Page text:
Wednesday, 18 May, 2022
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Superheroes: Four-part web series on trials of urban Pakistani women to release soon

The series is produced by Teeli, a YouTube channel that calls itself an "alternative source" of entertainment in Pakistan.

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New Delhi: A four-part web series about the trials and tribulations of urban women in Pakistan, titled ‘Superheroes,’ is in the works and due to be released soon. 

“Television seems obsessed with dictating what makes a woman good or bad. Every female character in Pakistani fiction on TV is an iteration of either a damsel in distress or a conniving puppeteer. There’s so much more to a real woman’s identity and existence” said Gul Zaib Shakeel, the writer of the series.

She added, “We want to break that mould and tell stories that don’t hurl you into depression but rather make you smile with their familiarity.”

The series will tackle issues like women’s work, personal ambition, family life, raising children, and their position in society. It has been produced by Teeli, a YouTube channel that calls itself an “alternative” source of entertainment to mainstream television channels.


Also read: Pakistan saw a spike in militancy in the New Year, but an 85% drop over the last decade


 

10 employees in Faisalabad DC office suspected of HIV 

As many as 10 employees working in Faisalabad’s district commissioner office in the Punjab province are suspected of being HIV positive while two dozen others are possibly afflicted with Hepatitis B and C. The employees were screened by the Punjab AIDS Control Programme (PACP), which attributed the “high incidence of HIV cases in Faisalabad to a large number of intravenous (IV) drugs users.” 146 employees were screened in total.

The PACP has asked the HIV positive suspects to undergo a secondary test, called the PCR test, for confirmation.

Faisalabad is one of five districts that saw an alarming increase in the number of HIV/AIDS cases in June last year. According to the PACP, the fact that so many employees were found with the virus “showed the gravity of the situation and inefficacy of government measures to tackle it.”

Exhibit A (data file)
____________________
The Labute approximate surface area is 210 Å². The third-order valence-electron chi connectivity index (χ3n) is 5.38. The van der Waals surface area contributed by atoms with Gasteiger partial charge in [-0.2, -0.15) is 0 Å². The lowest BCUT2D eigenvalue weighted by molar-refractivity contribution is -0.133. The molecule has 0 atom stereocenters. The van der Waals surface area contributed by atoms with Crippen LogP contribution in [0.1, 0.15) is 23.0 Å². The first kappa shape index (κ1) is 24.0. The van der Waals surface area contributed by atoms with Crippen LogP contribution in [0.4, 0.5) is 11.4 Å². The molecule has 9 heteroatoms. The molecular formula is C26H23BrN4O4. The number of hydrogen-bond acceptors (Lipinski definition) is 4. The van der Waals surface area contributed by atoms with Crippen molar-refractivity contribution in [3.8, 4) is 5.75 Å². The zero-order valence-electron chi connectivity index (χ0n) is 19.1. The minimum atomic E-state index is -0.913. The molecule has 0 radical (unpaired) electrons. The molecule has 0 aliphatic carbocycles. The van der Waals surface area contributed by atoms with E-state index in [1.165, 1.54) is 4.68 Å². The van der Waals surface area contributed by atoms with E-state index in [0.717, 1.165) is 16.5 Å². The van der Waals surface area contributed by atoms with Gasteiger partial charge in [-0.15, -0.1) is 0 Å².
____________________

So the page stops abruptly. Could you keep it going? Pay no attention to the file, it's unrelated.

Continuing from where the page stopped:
Pakistan’s AIDS problem was termed an epidemic in 2019 by the WHO because of the spike in cases and number of children born with HIV.

Sri Lankan food fest kicks off

A two-day Sri Lankan food festival kicked off in Islamabad, with the objective of “bringing the two countries together”.

“There is a saying that the way to a man’s heart is through the stomach. I believe food can help bring the people of two countries together. This is the philosophy that has encouraged us to arrange this festival here” said Noordeen Mohamed Shaheid, High Commissioner of Sri Lanka, while inaugurating the event.

Pakistan and Sri Lanka have shared amicable relations and Pakistan Foreign Minister Shah Mahmood Qureshi reiterated that “Pakistan remains committed to working closely with Sri Lanka to achieve our shared objectives of peace, development and prosperity within the region and beyond.”

The festival coincides with the Sri Lankan Independence Day on 4 February.

This masala brand claims it is ‘World Famous in Punjab’

A photograph of a ‘Punjabi biryani masala’ by food giant Shan Foods is viral in Pakistan because it claims to be “World Famous in Punjab”. Twitter users can’t get past the irony, and are even surprised that something like ‘Punjabi biryani’ exists.

https://twitter.com/aqayyum/status/1224638966240026624

 

Biryani is considered a close competitor to nihari when it comes to Pakistan’s national dish, and is most popularly made in Karachi in the Sindh province. Though Lahore, in the Punjab province, is also famous for its biryani it isn’t considered a “traditional” variant of the dish.

People from North Waziristan stage daily protest against military

The people of North Waziristan in the Khyber Pakhtunkhwa province stage a protest every day in front of the Peshawar Press Club against military excesses in the region.

North Waziristan is a tribal area and is considered a hotbed for militants, making it a target for the army.

The protesters perform a tribal dance and song, called the ‘Atann’, which uses drums and sticks. They have been demanding compensation for the damages to their shops during military raids.


Also read: Lahore student picked up for making ‘anti-state’ speeches returns home


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